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US 26 is a US Highway in the US state of Oregon. The road runs from Seaside on the Pacific coast through Portland, through the Cascade Mountains, and then a long stretch through sparsely populated eastern Oregon to the Idaho border at Nyssa. In Portland, US 26 is partially a freeway. US 26 is 713 kilometers long in Oregon.
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Portland’s Vista Ridge Tunnels.
Western Oregon & Portland
US 26 begins at a trumpet connection with US 101 south of Seaside, close to the Pacific coast. The road then heads inland, southeast through the Oregon Coast Range. For the first 50 miles to the Portland metropolitan area, US 26 is a single carriageway through the woods with no real places on the route. This is a sparsely populated region with few roads. After Banks one enters the Willamette Valley, where Portland ‘s western suburbs are located. The US 26 is immediately a freeway. The highway is 30 kilometers long and leads through the western suburbs. Most of it is flat, but between the suburbs and the city of Portland itself is a ridge where the highway crosses a low mountain pass and descends nearly 200 meters on the Portland side into the city, following a junction with Interstate 405.
In Portland, US 26 follows I-405 for a while along the southwest side of downtown and intersects Interstate 5. One crosses the Willamette River via a bridge, after which the US 26 forms a low-quality city road for more than 20 kilometers through the eastern suburbs and suburb Gresham. There is another connection there to Interstate 205. Between Gresham and Sandy, US 26 was briefly better developed as a 2×2 divided highway. After Sandy, US 26 enters the Cascade Mountains.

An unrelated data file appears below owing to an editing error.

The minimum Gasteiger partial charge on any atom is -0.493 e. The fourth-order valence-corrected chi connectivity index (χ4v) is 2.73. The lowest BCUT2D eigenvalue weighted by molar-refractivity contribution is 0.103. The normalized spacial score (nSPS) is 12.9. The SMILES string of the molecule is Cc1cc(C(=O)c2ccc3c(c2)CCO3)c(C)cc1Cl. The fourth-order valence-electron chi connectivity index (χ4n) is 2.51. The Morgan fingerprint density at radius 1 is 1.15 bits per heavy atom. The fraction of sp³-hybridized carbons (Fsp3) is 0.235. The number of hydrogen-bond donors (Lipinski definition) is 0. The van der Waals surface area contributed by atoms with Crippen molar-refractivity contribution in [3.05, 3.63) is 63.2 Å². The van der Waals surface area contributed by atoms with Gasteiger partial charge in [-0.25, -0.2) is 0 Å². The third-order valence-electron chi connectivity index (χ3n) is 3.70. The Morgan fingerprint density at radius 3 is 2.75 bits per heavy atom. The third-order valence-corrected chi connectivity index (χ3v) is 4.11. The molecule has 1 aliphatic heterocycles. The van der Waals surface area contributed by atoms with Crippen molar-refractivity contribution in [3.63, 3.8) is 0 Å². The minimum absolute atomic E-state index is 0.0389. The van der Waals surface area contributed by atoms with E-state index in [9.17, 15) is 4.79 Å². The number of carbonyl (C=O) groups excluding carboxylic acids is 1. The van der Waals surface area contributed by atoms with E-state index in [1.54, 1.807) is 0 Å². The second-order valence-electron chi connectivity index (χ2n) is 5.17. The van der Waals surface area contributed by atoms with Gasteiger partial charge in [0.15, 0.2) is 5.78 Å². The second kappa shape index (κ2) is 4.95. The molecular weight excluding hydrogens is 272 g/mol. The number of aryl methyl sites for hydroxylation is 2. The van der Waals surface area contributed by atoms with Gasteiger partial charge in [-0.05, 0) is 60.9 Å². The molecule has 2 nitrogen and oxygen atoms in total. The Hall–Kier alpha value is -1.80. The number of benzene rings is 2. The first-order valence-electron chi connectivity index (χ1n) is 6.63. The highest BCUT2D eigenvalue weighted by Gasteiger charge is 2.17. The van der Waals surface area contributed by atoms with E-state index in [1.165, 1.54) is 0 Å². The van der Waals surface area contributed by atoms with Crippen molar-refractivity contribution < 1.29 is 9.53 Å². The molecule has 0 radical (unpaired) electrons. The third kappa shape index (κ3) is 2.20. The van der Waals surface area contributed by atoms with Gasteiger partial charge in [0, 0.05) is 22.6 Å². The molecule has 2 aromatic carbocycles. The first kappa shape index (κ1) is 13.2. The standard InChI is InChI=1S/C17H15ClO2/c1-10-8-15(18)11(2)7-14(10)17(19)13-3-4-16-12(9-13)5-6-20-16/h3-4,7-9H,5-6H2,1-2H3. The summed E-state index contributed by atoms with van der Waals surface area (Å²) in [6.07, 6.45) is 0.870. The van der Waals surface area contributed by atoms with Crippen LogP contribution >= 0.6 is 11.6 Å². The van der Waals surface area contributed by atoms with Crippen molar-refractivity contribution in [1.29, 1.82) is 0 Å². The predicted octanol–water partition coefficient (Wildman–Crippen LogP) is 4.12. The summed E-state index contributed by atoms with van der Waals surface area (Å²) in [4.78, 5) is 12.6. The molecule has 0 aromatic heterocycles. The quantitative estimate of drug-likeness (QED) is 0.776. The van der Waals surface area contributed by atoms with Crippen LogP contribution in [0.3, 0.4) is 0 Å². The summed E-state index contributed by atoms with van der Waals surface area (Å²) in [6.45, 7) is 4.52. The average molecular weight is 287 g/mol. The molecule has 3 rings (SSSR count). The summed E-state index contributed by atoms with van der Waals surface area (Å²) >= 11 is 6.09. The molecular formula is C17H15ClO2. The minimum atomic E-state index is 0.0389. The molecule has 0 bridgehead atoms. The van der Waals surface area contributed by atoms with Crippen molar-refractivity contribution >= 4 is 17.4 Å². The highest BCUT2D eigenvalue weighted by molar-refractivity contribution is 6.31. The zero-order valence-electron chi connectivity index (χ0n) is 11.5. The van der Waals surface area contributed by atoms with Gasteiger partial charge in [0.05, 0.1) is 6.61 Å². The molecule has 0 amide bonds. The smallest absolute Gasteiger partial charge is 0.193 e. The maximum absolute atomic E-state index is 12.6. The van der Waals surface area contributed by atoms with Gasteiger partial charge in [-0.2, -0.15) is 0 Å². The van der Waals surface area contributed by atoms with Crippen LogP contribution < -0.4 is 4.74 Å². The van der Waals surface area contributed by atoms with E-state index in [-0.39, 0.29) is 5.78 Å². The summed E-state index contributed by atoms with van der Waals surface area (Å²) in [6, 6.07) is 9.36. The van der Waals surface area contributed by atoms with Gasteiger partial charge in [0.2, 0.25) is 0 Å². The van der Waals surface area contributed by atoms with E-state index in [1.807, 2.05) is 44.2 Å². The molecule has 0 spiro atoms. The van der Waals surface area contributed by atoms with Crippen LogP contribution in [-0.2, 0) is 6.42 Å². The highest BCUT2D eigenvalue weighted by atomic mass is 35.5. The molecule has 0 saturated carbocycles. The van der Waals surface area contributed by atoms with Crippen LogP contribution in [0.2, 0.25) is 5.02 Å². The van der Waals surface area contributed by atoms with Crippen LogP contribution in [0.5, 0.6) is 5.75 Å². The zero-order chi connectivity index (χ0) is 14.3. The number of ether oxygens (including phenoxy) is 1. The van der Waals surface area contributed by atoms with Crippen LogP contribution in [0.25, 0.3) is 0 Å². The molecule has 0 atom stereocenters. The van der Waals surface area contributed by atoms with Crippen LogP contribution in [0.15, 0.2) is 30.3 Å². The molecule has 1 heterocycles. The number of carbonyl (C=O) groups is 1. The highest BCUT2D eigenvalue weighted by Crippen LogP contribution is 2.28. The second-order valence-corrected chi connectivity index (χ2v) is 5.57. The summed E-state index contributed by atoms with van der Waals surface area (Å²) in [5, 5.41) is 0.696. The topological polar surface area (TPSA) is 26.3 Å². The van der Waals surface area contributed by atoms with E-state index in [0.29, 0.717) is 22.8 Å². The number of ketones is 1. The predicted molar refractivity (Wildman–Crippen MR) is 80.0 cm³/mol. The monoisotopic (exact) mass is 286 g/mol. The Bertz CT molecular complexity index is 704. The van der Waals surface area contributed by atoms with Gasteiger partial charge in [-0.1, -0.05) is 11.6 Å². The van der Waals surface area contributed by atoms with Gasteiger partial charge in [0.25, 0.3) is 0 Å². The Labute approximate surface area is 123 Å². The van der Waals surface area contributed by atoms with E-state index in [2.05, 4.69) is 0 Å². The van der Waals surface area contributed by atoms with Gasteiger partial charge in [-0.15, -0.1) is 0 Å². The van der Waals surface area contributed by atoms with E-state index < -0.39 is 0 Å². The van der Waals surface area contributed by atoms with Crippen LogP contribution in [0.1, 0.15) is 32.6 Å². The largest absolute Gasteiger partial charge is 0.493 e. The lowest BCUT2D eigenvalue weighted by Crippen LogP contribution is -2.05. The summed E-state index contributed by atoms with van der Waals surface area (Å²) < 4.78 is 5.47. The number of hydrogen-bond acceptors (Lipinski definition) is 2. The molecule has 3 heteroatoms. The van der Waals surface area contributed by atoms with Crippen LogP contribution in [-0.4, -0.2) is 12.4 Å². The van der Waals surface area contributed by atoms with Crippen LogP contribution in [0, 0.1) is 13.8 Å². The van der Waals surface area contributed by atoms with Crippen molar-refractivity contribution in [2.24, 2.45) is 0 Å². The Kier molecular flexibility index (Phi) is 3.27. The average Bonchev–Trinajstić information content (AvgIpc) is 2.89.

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US 26 through Picture Gorge in eastern Oregon.
US 26 then follows a route through the Cascades, past the base of Mount Hood volcano, which is 3,425 meters high. US 26 leads directly over the slopes and rises to 1,200 meters above sea level in the hamlet of Government Camp. Then US 26 heads southeast out of the mountain range to the arid steppe of eastern Oregon. You eventually reach the town of Madras, where you cross the US 97. East of Madras, US 26 runs for a long time through mountainous areas and canyons in sparsely populated eastern Oregon.
From Madras, US 26 first heads south-east for 45 kilometers to Prineville, which lies at an altitude of 900 meters. Then US 26 runs through lonely areas. The mountains in this region are up to 2000 meters high and US 26 rises to about 1300 meters. The US 26 then leads through the beautiful Picture Gorge, a canyon in a desert-like landscape. US 26 then follows the narrow valley of the John Day River eastwards. This is a small river where some farming is possible on the banks. In the valley is also a short double number with US 395.
US 26 follows the John Day River valley about 100 miles east, before ascending through the Strawberry Range. The road itself reaches about 1,600 meters above sea level, the mountains in the area have peaks between 2000 and 2700 meters. The higher parts of the route lead through wooded areas, the lower parts through bare steppe. There are hardly any villages on the route, and there are hardly any important roads to cross. US 26 then gradually descends to a lower area around the Snake River at about 700 meters altitude. Agriculture is possible on a larger scale here. From Vale, US 26 coincides with US 20. At the town of Nyssa one crosses the Snake River, which also forms the border with Idaho. US 26 in Idahothen continues to Parma and Boise.